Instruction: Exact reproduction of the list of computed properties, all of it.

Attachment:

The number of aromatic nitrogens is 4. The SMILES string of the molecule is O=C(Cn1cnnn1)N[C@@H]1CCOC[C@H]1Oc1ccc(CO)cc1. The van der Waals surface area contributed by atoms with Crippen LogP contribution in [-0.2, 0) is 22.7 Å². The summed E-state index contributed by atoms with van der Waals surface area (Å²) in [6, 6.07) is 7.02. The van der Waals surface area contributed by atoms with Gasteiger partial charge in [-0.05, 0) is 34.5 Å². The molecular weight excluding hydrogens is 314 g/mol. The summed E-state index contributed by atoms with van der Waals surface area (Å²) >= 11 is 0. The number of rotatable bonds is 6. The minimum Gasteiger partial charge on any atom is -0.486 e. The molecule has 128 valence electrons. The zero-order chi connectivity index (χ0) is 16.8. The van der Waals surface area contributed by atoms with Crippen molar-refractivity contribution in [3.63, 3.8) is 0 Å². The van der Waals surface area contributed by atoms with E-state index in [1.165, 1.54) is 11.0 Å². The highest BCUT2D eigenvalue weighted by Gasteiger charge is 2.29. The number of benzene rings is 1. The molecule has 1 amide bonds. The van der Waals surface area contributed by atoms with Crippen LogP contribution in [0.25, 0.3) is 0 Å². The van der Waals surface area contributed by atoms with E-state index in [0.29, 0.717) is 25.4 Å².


The number of aromatic nitrogens is 4. The SMILES string of the molecule is O=C(Cn1cnnn1)N[C@@H]1CCOC[C@H]1Oc1ccc(CO)cc1. The van der Waals surface area contributed by atoms with Crippen LogP contribution in [-0.2, 0) is 22.7 Å². The summed E-state index contributed by atoms with van der Waals surface area (Å²) in [6, 6.07) is 7.02. The van der Waals surface area contributed by atoms with Gasteiger partial charge in [-0.05, 0) is 34.5 Å². The molecular weight excluding hydrogens is 314 g/mol. The summed E-state index contributed by atoms with van der Waals surface area (Å²) >= 11 is 0. The number of rotatable bonds is 6. The minimum Gasteiger partial charge on any atom is -0.486 e. The molecule has 128 valence electrons. The zero-order chi connectivity index (χ0) is 16.8. The van der Waals surface area contributed by atoms with Crippen molar-refractivity contribution in [3.63, 3.8) is 0 Å². The van der Waals surface area contributed by atoms with E-state index in [1.165, 1.54) is 11.0 Å². The highest BCUT2D eigenvalue weighted by Gasteiger charge is 2.29. The number of benzene rings is 1. The molecule has 1 amide bonds. The van der Waals surface area contributed by atoms with Crippen LogP contribution in [0.25, 0.3) is 0 Å². The van der Waals surface area contributed by atoms with E-state index in [0.29, 0.717) is 25.4 Å².